The school holidays are upon us and there’s a slew of concerts and performances in town – all aimed at young children. You might be feeling some pressure to take your child along to at least one, as you know many of her friends will be attending.
But tickets are so expensive! For the same price, you could buy several DVDs of those concerts, which she could then watch at home. On the other hand, you don’t want her to feel she’s losing out when her friends talk about their experiences later on.
But everyone’s going
Be patient when your child excitedly notices an advertisement for the latest children’s show. At her young age, she may not realise that promotions can be misleading, and that the performance may not live up to her expectations – she’s easily enticed and influenced by the children she plays with.
If several of her pals are talking about the must-see show, it’s just a matter of time before she wants to see it as well.
Advance planning will help. Scan the papers and Internet for information about the children’s shows, which will run through the holiday month. Pick one or two performances (depending on what you can afford) that you think your child will like. Take advantage of the early bird promotions that are usually offered; there’s a better chance of getting reasonably priced tickets for good seats. Likewise, matinee performances are usually cheaper – and at a more suitable time slot for preschoolers – than evening ones.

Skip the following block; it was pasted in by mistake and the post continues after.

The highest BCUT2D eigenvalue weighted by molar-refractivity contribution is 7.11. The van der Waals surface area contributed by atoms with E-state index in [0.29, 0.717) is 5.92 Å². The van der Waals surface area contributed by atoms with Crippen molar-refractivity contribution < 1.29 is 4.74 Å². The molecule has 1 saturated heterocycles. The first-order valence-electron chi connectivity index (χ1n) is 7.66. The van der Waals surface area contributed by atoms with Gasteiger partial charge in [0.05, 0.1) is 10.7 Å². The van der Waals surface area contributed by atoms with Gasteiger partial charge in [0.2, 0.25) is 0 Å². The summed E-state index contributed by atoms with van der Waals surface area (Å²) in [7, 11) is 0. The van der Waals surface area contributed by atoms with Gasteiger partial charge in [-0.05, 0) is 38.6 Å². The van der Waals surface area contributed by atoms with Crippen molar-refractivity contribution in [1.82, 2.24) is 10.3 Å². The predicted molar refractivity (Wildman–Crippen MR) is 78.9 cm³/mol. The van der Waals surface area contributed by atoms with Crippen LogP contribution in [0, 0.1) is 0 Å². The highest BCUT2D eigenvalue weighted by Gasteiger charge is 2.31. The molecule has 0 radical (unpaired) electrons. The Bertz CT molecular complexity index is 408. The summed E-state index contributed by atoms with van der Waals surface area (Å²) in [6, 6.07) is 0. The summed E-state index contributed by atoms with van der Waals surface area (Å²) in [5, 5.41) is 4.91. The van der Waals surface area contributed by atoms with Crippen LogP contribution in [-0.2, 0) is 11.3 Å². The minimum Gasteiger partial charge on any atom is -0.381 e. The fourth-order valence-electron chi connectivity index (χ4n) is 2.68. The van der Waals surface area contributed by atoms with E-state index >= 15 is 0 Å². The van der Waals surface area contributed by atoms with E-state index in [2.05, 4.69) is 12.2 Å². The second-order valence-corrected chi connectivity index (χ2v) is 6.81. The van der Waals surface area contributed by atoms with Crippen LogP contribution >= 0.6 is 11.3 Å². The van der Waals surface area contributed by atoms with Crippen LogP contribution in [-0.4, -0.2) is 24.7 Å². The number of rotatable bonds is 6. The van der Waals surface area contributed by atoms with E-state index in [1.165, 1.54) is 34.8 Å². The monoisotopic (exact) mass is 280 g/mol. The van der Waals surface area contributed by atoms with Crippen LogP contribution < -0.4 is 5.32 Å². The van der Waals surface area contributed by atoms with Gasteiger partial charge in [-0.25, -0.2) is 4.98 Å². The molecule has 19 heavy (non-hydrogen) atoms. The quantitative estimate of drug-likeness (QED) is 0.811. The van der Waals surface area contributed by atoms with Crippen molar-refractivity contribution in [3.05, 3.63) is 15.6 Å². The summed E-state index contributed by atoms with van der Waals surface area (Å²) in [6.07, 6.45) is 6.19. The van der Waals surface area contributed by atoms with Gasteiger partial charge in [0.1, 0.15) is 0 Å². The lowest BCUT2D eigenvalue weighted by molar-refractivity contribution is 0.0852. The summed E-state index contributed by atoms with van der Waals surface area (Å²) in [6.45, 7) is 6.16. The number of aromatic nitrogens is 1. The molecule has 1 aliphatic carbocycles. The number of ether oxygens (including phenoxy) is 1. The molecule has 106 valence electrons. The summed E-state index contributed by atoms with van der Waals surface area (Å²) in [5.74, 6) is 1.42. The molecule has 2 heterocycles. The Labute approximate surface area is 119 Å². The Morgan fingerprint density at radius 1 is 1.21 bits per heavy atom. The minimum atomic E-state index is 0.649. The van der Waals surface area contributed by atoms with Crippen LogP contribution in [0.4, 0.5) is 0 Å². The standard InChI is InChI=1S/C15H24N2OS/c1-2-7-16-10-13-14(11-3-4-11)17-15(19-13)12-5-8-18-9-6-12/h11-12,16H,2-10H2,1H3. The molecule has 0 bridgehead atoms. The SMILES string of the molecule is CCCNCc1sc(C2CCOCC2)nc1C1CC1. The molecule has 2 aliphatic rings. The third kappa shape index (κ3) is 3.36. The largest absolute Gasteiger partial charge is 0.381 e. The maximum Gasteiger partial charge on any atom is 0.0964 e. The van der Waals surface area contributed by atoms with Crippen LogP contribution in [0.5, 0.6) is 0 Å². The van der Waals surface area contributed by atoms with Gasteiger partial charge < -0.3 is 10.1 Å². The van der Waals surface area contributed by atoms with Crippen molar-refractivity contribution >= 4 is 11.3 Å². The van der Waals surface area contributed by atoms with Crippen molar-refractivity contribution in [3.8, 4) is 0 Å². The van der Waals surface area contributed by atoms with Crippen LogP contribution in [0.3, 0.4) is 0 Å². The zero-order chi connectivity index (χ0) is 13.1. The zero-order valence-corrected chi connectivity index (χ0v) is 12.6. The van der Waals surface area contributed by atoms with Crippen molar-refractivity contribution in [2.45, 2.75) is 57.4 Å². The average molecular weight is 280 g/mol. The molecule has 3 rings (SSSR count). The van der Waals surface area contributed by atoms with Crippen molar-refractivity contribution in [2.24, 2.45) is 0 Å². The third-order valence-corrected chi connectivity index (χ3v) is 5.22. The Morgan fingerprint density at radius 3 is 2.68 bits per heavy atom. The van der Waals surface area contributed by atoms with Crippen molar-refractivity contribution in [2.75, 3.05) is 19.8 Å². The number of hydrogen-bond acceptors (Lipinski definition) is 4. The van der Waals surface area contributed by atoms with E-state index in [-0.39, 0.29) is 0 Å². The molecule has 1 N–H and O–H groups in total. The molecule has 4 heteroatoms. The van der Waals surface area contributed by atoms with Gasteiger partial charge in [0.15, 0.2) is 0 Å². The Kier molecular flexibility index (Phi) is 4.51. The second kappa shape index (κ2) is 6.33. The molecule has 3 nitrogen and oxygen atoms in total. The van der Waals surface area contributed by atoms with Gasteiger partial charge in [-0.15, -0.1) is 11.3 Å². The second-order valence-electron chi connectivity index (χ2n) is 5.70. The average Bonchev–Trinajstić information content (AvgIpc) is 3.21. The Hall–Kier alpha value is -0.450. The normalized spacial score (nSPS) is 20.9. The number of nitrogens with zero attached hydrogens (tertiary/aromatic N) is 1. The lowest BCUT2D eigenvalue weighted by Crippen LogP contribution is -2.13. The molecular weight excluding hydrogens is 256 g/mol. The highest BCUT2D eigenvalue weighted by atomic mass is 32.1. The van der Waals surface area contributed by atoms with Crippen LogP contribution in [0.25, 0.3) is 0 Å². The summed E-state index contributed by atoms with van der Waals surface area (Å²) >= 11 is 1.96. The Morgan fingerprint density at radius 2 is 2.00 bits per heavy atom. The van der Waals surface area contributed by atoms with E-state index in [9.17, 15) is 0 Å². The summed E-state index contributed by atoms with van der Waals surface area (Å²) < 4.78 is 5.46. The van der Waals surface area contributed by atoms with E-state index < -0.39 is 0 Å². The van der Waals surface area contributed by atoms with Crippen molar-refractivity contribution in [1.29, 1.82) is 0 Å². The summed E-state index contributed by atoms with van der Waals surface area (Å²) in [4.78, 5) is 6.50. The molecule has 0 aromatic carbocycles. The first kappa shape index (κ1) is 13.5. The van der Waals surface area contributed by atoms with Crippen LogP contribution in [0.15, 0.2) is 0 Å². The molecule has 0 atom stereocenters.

Which one will it be?
Explain to your child what each show has to offer, and try to work out which she’s likely to enjoy the most. Listen to what she has to say, but also use her previous experiences of going to shows to help the both of you make a decision. She will thoroughly enjoy this type of planning, as it enables her to anticipate the event with greater excitement.
Don’t be afraid to point out that she can go to only one show (or the number you can afford) during the holidays because the tickets are costly. Hopefully, it’s a children’s concert that’s on at least halfway through the holidays, so she’s less likely to ask to go to another.
As soon as you’ve both decided, book and pay for the seats. You don’t have to buy tickets for everyone you know who might want to go along. If you can afford an extra ticket for your child’s friend, then that will probably add to her excitement.
Planning in advance, buying a good ticket at a reasonable price, and involving your child in the show selection should ensure she goes to at least one enjoyable show – and she’ll be able to tell her friends all about it.